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Take action now to reduce your cancer risk

Overview

Published: 03/26/2015

by Marcus Johnson

Before cancer makes the first move, take just 10 minutes to complete a questionnaire at MyCancerIQ.ca and make the changes that could save your life.

Cancer doesn't develop overnight. With regular screening, some cancers can be found before they have a chance to grow and spread. Even better – as many as half of all cancers in Ontario can be prevented by eliminating known risk factors such as smoking, alcohol consumption, unhealthy diet, and lack of physical activity.

Recently, Cancer Care Ontario, the provincial government's advisor on cancer services, prevention and treatment, launched a new online tool called My CancerIQ that helps determine personal risk factors for breast, cervical, colorectal and lung cancer. The tool also provides personalized recommendations for reducing that risk.

In addition to taking the online questionnaire through My CancerIQ, you can take action now to reduce your cancer risk with these tips:

• Colorectal Cancer: Maintain a healthy diet and skip red meat and alcohol. Colorectal cancer is the fourth most commonly diagnosed cancer overall, but proper screening and healthy choices can help reduce the risk.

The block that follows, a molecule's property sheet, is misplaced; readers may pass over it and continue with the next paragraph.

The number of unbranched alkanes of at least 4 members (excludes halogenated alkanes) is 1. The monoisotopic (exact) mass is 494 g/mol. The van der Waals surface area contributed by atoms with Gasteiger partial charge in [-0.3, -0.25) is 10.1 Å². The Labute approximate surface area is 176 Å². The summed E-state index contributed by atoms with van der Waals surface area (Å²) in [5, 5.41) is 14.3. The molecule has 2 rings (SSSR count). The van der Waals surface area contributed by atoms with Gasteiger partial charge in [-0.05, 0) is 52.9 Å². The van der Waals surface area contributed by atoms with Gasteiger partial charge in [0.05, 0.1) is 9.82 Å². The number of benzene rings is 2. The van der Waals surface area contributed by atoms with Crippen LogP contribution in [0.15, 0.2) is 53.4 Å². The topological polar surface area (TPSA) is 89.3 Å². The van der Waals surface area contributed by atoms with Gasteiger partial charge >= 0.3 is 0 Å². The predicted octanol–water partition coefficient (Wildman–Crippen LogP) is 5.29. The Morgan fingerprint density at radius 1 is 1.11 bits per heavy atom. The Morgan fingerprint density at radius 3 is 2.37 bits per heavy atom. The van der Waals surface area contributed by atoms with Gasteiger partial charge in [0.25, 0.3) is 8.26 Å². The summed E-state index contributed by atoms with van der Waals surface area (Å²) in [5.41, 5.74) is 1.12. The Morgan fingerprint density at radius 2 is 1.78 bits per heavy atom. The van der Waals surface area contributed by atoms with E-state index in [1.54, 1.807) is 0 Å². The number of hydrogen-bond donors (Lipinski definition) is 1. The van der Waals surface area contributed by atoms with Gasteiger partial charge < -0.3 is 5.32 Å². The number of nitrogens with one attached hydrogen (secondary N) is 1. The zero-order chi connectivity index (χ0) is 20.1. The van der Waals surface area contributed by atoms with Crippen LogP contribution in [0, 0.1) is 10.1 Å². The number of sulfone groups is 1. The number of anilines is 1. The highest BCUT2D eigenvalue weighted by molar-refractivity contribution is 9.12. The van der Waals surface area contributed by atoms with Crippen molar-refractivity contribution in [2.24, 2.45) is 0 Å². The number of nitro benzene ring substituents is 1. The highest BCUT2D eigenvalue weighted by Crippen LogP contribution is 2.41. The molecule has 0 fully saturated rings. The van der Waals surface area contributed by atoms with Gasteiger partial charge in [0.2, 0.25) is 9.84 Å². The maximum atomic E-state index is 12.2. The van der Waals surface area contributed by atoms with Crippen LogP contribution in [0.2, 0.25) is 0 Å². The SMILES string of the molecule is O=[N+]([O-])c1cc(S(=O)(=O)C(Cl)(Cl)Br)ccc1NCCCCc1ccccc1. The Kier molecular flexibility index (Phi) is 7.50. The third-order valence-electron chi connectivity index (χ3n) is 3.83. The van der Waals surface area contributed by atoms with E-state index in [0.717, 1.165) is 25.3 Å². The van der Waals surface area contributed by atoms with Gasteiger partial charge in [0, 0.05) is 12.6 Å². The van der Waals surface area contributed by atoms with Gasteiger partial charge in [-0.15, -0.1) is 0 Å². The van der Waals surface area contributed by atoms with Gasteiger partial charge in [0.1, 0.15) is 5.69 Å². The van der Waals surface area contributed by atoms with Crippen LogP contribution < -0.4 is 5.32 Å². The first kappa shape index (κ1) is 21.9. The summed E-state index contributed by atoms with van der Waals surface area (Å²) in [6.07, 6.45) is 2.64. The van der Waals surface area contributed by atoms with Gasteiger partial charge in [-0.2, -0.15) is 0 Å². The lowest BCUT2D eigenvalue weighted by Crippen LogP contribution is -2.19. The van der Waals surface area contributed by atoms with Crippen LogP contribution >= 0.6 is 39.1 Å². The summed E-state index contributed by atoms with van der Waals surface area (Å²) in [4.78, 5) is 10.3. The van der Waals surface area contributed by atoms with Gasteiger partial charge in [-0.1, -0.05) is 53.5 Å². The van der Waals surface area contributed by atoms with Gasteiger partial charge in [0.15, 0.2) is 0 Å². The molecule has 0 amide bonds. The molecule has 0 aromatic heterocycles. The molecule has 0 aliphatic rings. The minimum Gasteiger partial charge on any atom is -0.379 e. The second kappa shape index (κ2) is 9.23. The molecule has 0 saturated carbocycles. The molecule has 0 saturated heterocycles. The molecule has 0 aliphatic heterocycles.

• Cervical Cancer: Quit smoking and go for regular pap tests. Women who smoke are at a higher risk of developing cervical cancer, which is one of the most preventable forms of cancer. Every year about 630 women are diagnosed with cervical cancer and about 150 women die from this disease in Ontario.

• Lung Cancer: Quit smoking and avoid breathing in harmful chemicals at work. Workplace exposures may increase the risk of developing lung cancer. Lung cancer is the third most commonly diagnosed cancer in Ontario and the most common cause of cancer-related death.

• Breast Cancer: Swap that glass of wine for a glass of water. Women who consume alcohol are at a higher risk for developing breast cancer. There is also evidence suggesting that alcohol increases the level of estrogen in the blood, which can stimulate the growth of some tumours.

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